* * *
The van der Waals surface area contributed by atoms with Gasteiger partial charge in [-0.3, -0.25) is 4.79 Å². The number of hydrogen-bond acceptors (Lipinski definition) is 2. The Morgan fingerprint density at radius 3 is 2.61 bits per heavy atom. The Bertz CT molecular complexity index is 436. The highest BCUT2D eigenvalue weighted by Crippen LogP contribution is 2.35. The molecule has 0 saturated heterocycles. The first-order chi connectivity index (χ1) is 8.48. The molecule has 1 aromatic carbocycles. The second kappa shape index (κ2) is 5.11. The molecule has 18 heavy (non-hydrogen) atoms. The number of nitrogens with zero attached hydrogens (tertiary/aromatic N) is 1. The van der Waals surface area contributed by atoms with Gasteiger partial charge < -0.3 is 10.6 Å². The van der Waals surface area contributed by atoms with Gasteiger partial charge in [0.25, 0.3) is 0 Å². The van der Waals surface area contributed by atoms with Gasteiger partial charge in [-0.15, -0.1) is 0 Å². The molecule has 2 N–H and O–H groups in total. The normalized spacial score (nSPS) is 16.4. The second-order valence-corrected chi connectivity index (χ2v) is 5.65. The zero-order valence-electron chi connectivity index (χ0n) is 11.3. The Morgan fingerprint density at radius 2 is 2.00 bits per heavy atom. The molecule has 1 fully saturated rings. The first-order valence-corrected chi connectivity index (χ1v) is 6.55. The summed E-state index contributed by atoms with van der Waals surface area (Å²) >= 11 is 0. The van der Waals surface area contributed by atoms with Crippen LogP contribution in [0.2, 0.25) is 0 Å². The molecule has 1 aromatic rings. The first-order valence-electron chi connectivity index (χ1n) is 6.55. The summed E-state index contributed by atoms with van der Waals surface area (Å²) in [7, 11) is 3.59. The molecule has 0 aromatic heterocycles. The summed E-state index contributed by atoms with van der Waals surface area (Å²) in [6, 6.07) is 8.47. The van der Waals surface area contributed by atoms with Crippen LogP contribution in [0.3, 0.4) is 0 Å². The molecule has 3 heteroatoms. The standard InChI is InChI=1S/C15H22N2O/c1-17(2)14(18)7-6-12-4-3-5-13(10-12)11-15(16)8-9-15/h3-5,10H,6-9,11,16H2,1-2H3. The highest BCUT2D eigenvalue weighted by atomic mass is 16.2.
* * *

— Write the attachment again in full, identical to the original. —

The van der Waals surface area contributed by atoms with Gasteiger partial charge in [-0.3, -0.25) is 4.79 Å². The number of hydrogen-bond acceptors (Lipinski definition) is 2. The Morgan fingerprint density at radius 3 is 2.61 bits per heavy atom. The Bertz CT molecular complexity index is 436. The highest BCUT2D eigenvalue weighted by Crippen LogP contribution is 2.35. The molecule has 0 saturated heterocycles. The first-order chi connectivity index (χ1) is 8.48. The molecule has 1 aromatic carbocycles. The second kappa shape index (κ2) is 5.11. The molecule has 18 heavy (non-hydrogen) atoms. The number of nitrogens with zero attached hydrogens (tertiary/aromatic N) is 1. The van der Waals surface area contributed by atoms with Gasteiger partial charge < -0.3 is 10.6 Å². The van der Waals surface area contributed by atoms with Gasteiger partial charge in [0.25, 0.3) is 0 Å². The van der Waals surface area contributed by atoms with Gasteiger partial charge in [-0.15, -0.1) is 0 Å². The molecule has 2 N–H and O–H groups in total. The normalized spacial score (nSPS) is 16.4. The second-order valence-corrected chi connectivity index (χ2v) is 5.65. The zero-order valence-electron chi connectivity index (χ0n) is 11.3. The Morgan fingerprint density at radius 2 is 2.00 bits per heavy atom. The molecule has 1 fully saturated rings. The first-order valence-corrected chi connectivity index (χ1v) is 6.55. The summed E-state index contributed by atoms with van der Waals surface area (Å²) >= 11 is 0. The van der Waals surface area contributed by atoms with Crippen LogP contribution in [0.2, 0.25) is 0 Å². The molecule has 1 aromatic rings. The first-order valence-electron chi connectivity index (χ1n) is 6.55. The summed E-state index contributed by atoms with van der Waals surface area (Å²) in [7, 11) is 3.59. The molecule has 0 aromatic heterocycles. The summed E-state index contributed by atoms with van der Waals surface area (Å²) in [6, 6.07) is 8.47. The van der Waals surface area contributed by atoms with Crippen LogP contribution in [0.3, 0.4) is 0 Å². The molecule has 3 heteroatoms. The standard InChI is InChI=1S/C15H22N2O/c1-17(2)14(18)7-6-12-4-3-5-13(10-12)11-15(16)8-9-15/h3-5,10H,6-9,11,16H2,1-2H3. The highest BCUT2D eigenvalue weighted by atomic mass is 16.2.